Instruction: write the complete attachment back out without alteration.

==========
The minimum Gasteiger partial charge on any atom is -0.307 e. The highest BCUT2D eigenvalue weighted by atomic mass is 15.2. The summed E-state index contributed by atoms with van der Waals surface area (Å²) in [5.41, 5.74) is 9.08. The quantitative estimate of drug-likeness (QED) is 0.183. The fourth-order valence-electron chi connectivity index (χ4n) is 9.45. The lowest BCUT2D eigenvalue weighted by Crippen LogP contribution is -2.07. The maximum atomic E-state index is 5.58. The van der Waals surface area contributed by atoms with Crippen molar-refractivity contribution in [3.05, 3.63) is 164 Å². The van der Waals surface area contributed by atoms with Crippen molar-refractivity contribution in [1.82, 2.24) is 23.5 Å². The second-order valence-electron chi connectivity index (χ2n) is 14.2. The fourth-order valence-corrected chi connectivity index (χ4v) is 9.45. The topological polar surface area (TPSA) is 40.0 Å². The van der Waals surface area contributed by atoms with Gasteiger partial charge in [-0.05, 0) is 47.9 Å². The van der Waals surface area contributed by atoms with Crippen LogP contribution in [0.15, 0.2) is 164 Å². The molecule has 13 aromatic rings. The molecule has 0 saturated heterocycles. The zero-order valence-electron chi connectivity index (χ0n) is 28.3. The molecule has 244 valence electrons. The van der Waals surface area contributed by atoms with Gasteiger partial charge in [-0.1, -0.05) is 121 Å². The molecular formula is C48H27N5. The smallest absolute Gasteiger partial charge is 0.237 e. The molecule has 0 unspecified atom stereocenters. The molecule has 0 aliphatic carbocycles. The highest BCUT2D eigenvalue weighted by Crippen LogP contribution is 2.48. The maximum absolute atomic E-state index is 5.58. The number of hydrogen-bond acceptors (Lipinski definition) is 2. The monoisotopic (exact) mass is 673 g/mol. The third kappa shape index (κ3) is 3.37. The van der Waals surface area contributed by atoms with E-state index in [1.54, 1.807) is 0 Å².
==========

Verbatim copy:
The minimum Gasteiger partial charge on any atom is -0.307 e. The highest BCUT2D eigenvalue weighted by atomic mass is 15.2. The summed E-state index contributed by atoms with van der Waals surface area (Å²) in [5.41, 5.74) is 9.08. The quantitative estimate of drug-likeness (QED) is 0.183. The fourth-order valence-electron chi connectivity index (χ4n) is 9.45. The lowest BCUT2D eigenvalue weighted by Crippen LogP contribution is -2.07. The maximum atomic E-state index is 5.58. The van der Waals surface area contributed by atoms with Crippen molar-refractivity contribution in [3.05, 3.63) is 164 Å². The van der Waals surface area contributed by atoms with Crippen molar-refractivity contribution in [1.82, 2.24) is 23.5 Å². The second-order valence-electron chi connectivity index (χ2n) is 14.2. The fourth-order valence-corrected chi connectivity index (χ4v) is 9.45. The topological polar surface area (TPSA) is 40.0 Å². The van der Waals surface area contributed by atoms with Gasteiger partial charge in [-0.05, 0) is 47.9 Å². The van der Waals surface area contributed by atoms with Crippen LogP contribution in [0.15, 0.2) is 164 Å². The molecule has 13 aromatic rings. The molecule has 0 saturated heterocycles. The zero-order valence-electron chi connectivity index (χ0n) is 28.3. The molecule has 244 valence electrons. The van der Waals surface area contributed by atoms with Gasteiger partial charge in [-0.1, -0.05) is 121 Å². The molecular formula is C48H27N5. The smallest absolute Gasteiger partial charge is 0.237 e. The molecule has 0 unspecified atom stereocenters. The molecule has 0 aliphatic carbocycles. The highest BCUT2D eigenvalue weighted by Crippen LogP contribution is 2.48. The maximum absolute atomic E-state index is 5.58. The number of hydrogen-bond acceptors (Lipinski definition) is 2. The monoisotopic (exact) mass is 673 g/mol. The third kappa shape index (κ3) is 3.37. The van der Waals surface area contributed by atoms with E-state index in [1.54, 1.807) is 0 Å².